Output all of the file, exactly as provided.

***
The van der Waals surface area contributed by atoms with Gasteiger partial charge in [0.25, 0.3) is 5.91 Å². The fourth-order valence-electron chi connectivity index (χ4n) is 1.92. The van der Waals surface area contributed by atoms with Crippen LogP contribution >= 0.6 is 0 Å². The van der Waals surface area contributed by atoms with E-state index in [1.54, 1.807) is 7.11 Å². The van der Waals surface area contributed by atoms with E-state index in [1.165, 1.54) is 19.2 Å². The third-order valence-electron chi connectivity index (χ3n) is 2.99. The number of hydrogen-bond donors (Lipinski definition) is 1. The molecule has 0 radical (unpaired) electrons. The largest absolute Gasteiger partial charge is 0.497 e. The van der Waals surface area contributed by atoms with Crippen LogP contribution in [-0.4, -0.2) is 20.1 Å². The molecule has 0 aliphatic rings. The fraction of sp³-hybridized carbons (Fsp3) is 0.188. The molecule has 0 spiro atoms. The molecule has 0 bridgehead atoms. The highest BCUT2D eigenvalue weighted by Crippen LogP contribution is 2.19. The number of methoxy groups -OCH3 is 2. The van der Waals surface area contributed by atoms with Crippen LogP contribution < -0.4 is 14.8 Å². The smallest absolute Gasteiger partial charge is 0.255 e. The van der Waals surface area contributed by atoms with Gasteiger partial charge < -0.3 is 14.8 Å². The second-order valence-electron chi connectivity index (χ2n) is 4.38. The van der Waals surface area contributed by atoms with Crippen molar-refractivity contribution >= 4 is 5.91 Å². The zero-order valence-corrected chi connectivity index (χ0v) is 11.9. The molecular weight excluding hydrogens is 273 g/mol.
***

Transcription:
The van der Waals surface area contributed by atoms with Gasteiger partial charge in [0.25, 0.3) is 5.91 Å². The fourth-order valence-electron chi connectivity index (χ4n) is 1.92. The van der Waals surface area contributed by atoms with Crippen LogP contribution >= 0.6 is 0 Å². The van der Waals surface area contributed by atoms with E-state index in [1.54, 1.807) is 7.11 Å². The van der Waals surface area contributed by atoms with E-state index in [1.165, 1.54) is 19.2 Å². The third-order valence-electron chi connectivity index (χ3n) is 2.99. The number of hydrogen-bond donors (Lipinski definition) is 1. The molecule has 0 radical (unpaired) electrons. The largest absolute Gasteiger partial charge is 0.497 e. The van der Waals surface area contributed by atoms with Crippen LogP contribution in [-0.4, -0.2) is 20.1 Å². The molecule has 0 aliphatic rings. The fraction of sp³-hybridized carbons (Fsp3) is 0.188. The molecule has 0 spiro atoms. The molecule has 0 bridgehead atoms. The highest BCUT2D eigenvalue weighted by Crippen LogP contribution is 2.19. The number of methoxy groups -OCH3 is 2. The van der Waals surface area contributed by atoms with Crippen LogP contribution < -0.4 is 14.8 Å². The smallest absolute Gasteiger partial charge is 0.255 e. The van der Waals surface area contributed by atoms with Gasteiger partial charge < -0.3 is 14.8 Å². The second-order valence-electron chi connectivity index (χ2n) is 4.38. The van der Waals surface area contributed by atoms with Crippen molar-refractivity contribution >= 4 is 5.91 Å². The zero-order valence-corrected chi connectivity index (χ0v) is 11.9. The molecular weight excluding hydrogens is 273 g/mol.